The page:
RB’s voice of reason


SO, Football Association of Zambia (FAZ) has prioritised the implementation of the Video Assistant Referee (VAR) for the topflight next season. If this is done, it will be a first by the country on the continent. As we all know, the costs associated with the implementation of VAR are not low. It is the reason why South Africa’s Premier Soccer League (PSL), which is one of the best sponsored leagues on the continent, is still mulling over the idea of introducing it. Personally, I am against the use of VAR, solely for sporting reasons. Nay, for football reasons. I certainly do not regard football to be the same as tennis or cricket – which are stop-start activities involving so many line decisions per contest. Football, atleast theoretically, can go on for a number of minutes uninterrupted if it does not go out of play or the referee does not blow his whistle. So, while I believe it is important to make the right call as a wrong decision can alter the entire outcome of the game, I do get irritated by the amount of time it takes to review an offside decision with officials checking on whether the armpit was cheating. One of the delights of watching the game live is the spontaneity of celebrating the goal. All you have to do is check with the assistant referee (whom I still prefer to call linesman) on whether the flag is up for offside or not. Of course for those watching on television, if there was any anomaly with the decision of the referee, they will be shown in their living room or pub, which is the favourite place for most soccer fans to watch the game from.
Whatever the case, I don’t think VAR is a priority for our game, I mean our local game. I know that coaches, particularly last season, accused certain referees of showing bias towards certain teams. FAZ did not seem eager to look into those cases. Instead, they went after the complainants whom they warned of disciplinary action. The threat of disciplinary action is a weapon FAZ has used so effectively in the past such that most club officials are reluctant to air their views on certain matters. Former President Rupiah Banda seems to have an idea on what has been happening. This, he made clear, during an appearance on Studio Ken. He said football stakeholders are unable to air their views regarding the state of the local game because they fear being labelled as being against the current executive. The issues RB raised are not new, yet, they have been rubbished in the past simply because they have been raised by someone perceived to be an opponent. But there was something poignant about RB’s message. “We are all Zambians and want what is best [for the national team],” he said as he questioned why former national team footballers and experienced administrators are not being consulted over the declining fortunes of the Chipolopolo. However, it seems RB’s point was missed. It seems the issues raised were not important. In their response, FAZ concentrated more on who said them and not what was said. “I will, in due course, out of respect to the former president, seek audience with him to exchange views on the matters he touched on. I wish to reiterate that I have only full admiration for him as a father figure, former President of the Republic, and former vice-chairman of FAZ, chairman of Zambian Soccer Fans in the seventies and he has personally on occasion been a source of advice and wise counsel,” a statement released by Football House read.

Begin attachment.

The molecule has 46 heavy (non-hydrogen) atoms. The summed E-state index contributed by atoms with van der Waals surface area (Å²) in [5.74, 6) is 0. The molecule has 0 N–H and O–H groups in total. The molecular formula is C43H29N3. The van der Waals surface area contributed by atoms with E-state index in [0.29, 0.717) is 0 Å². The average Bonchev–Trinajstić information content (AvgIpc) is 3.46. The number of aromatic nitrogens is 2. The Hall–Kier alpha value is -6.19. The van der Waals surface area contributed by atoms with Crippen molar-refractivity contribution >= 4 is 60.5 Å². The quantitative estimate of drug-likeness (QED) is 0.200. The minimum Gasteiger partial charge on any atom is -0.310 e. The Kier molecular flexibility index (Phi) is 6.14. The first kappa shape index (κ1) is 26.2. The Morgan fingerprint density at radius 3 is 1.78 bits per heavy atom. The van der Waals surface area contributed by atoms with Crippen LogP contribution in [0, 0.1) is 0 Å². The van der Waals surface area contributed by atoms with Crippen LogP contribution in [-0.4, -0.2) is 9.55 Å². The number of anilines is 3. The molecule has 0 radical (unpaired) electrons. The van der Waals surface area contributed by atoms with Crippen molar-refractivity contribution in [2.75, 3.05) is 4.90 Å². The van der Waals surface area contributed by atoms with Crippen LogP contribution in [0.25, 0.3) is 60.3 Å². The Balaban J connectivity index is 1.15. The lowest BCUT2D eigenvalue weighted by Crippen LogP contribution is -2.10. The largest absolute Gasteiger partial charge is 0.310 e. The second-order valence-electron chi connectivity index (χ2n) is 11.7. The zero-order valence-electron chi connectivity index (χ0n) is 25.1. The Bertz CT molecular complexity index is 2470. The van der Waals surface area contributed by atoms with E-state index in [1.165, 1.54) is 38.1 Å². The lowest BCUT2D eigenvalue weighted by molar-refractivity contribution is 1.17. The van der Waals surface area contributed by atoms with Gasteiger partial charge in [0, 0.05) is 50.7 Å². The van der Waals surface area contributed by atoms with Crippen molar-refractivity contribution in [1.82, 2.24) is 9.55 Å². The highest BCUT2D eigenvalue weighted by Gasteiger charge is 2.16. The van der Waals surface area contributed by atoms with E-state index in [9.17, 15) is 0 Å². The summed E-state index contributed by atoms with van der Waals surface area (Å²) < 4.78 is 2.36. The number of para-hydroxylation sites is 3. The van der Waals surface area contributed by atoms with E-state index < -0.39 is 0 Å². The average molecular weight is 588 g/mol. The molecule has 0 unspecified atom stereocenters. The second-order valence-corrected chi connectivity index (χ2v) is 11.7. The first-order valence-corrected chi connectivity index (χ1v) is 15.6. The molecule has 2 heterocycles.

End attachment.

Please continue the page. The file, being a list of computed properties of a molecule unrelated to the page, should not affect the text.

There is no need to seek audience with RB. There was no ambiguity in his statement. The advice is for Football House to consult with other stakeholders. For comments, or

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